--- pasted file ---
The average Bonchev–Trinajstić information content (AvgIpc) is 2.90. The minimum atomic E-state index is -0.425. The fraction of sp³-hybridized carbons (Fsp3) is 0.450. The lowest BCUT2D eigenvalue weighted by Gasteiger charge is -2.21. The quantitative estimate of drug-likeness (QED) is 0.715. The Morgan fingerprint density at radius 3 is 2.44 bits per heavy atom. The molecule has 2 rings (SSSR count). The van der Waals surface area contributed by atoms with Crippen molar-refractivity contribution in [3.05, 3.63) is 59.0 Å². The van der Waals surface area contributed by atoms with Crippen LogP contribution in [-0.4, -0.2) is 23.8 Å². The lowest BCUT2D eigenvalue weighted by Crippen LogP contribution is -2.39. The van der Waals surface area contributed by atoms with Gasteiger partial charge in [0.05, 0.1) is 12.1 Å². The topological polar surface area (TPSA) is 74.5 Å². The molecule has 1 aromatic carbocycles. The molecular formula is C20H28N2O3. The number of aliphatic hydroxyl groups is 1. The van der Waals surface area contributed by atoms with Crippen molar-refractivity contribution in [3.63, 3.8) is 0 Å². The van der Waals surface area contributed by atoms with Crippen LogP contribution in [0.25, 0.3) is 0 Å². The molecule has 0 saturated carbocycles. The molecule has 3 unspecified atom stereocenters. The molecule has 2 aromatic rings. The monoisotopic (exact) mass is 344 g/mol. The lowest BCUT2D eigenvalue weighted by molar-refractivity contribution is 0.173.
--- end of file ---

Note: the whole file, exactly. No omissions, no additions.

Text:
The average Bonchev–Trinajstić information content (AvgIpc) is 2.90. The minimum atomic E-state index is -0.425. The fraction of sp³-hybridized carbons (Fsp3) is 0.450. The lowest BCUT2D eigenvalue weighted by Gasteiger charge is -2.21. The quantitative estimate of drug-likeness (QED) is 0.715. The Morgan fingerprint density at radius 3 is 2.44 bits per heavy atom. The molecule has 2 rings (SSSR count). The van der Waals surface area contributed by atoms with Crippen molar-refractivity contribution in [3.05, 3.63) is 59.0 Å². The van der Waals surface area contributed by atoms with Crippen LogP contribution in [-0.4, -0.2) is 23.8 Å². The lowest BCUT2D eigenvalue weighted by Crippen LogP contribution is -2.39. The van der Waals surface area contributed by atoms with Gasteiger partial charge in [0.05, 0.1) is 12.1 Å². The topological polar surface area (TPSA) is 74.5 Å². The molecule has 1 aromatic carbocycles. The molecular formula is C20H28N2O3. The number of aliphatic hydroxyl groups is 1. The van der Waals surface area contributed by atoms with Crippen molar-refractivity contribution in [3.63, 3.8) is 0 Å². The van der Waals surface area contributed by atoms with Crippen LogP contribution in [0.25, 0.3) is 0 Å². The molecule has 0 saturated carbocycles. The molecule has 3 unspecified atom stereocenters. The molecule has 2 aromatic rings. The monoisotopic (exact) mass is 344 g/mol. The lowest BCUT2D eigenvalue weighted by molar-refractivity contribution is 0.173.